Spaying and neutering dogs: myth vs reality

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At the AVMA Convention in Austin, Texas, a veterinarian discusses when—and if—a dog should be sterilized

Medical cone used for spay and neuter

Photo: Kristi/Adobe Stock

“Every lame animal that comes to your practice is not treated the exact same way; every animal hit by a car is not treated the same. I am going to try and convince you that spaying and neutering are no different in that respect: you should be taking each case and evaluating it separately.

There is simply no cookie cutter answer to spaying and neutering dogs.” So began Bruce W Christensen, DVM, MS, DACT, founder of the Kokopelli Assisted Reproductive Services in Sacramento, California, in his session, “To spay or not to spay? And how? And when?” at the 2024 American Veterinary Medical Association (AVMA) Convention in Austin, Texas.1

Christensen broke down the reasons for canine sterilization into 3 main categories: To prevent the contribution to the stray pet population; to halt undesirable behaviors; and to decrease the chance of contracting disease.

For the first case, overpopulation, although Christensen acknowledges the problem exists, he said, “keep in mind, there is also a variety of places people get their dogs from (ie, animal shelters, friend, breeder, etc.). “That should be considered when you are looking at the spaying or neutering,” Christensen said. If, for example, the dog comes from a reputable breeder, that’s different than if the dog is coming from a shelter, which usually requires the dog is spayed or neutered before leaving the shelter. When coming from a breeder, said Christensen, almost always there is a discussion about spaying or neutering this animal. For breeders who, for example, sell a puppy that they consider great for future breeding, they might want to retain some coownership or breeding rights, with sterilization happening later in life for that dog. For other breeders, it might be in the contract that the adoptive family will spay or neuter this puppy at a certain point. “You, as the veterinarian, should be aware that these conversations are happening, and if you are not on board with these decisions, then you should ask yourself why,” Christensen said.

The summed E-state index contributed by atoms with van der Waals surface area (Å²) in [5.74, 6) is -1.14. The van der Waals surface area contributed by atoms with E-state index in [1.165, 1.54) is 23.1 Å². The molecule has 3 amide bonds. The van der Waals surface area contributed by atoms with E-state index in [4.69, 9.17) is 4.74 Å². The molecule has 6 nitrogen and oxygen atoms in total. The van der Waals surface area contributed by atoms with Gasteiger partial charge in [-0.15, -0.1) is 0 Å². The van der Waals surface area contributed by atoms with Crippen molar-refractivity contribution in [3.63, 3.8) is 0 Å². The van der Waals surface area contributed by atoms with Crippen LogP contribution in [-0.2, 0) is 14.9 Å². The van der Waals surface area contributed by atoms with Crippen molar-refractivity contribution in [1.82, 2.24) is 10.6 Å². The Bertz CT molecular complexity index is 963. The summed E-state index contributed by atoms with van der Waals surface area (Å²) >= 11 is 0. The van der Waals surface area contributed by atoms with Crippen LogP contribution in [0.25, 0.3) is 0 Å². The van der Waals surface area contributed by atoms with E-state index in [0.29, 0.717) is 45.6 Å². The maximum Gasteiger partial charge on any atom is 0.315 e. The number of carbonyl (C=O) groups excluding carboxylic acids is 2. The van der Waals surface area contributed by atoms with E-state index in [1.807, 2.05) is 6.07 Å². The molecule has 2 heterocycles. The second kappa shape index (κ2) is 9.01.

Secondly, Christensen addressed unwanted behaviors. He noted that actions such as [male] aggression, mounting, and urine marking, veterinarians are taught, will be reduced or eliminated with neutering. But Christensen invited his audience to “step back and look at the practice that you have, and ask yourself, ‘are the aggressive animals predominantly intact males, or are there plenty of spayed and neutered dogs that also have aggressive issues?’ The idea that neutering is going to fix this is not true.” Christensen pointed to his own practice, where most of his dogs are intact a good portion of their lives, with owners who are “highly hands-on with their animals,” so consequently, the majority of these dogs are well-behaved, italicizing that behavior is largely a result of “how the dog is handled and trained, from neonate to adulthood.”

Next, Christensen tackled the subject of disease prevention, running through several studies that looked at various diseases impacted by sterilization. Common medical conditions that are increased by sterilization of dogs include hemangiosarcoma (females), osteosarcoma (males, if done before age 1 year), lymphoma (females), and cranial cruciate disorders. On the other hand, if a female dog is spayed, there is a “zero chance” of contracting pyometra, and her chances are greatly lessened that she will develop mammary tumors. Additionally, if a male dog is neutered, there is a 0% chance he will get benign prostatic hyperplasia (BPH). However, Christensen added, “BPH is medically treatable, inexpensive, and without side effects, and “in my opinion to keep a dog from getting BPH is not a good reason, in and of itself, to neuter him. What these studies lacked, noted Christensen, “Was information on breed, gender, and age of neutering; assumed impact on behavior; and overall hormonal effects.”

Having these conversations with dog owners before deciding to spay or neuter a dog, emphasized Christensen, “Are crucial, for the betterment of the health of the dog.”

Reference

Christensen BW. To spay or not to spay? And how? And when? Presented at: American Veterinary Medical Association Convention; Austin, TX: June 21-25, 2024.

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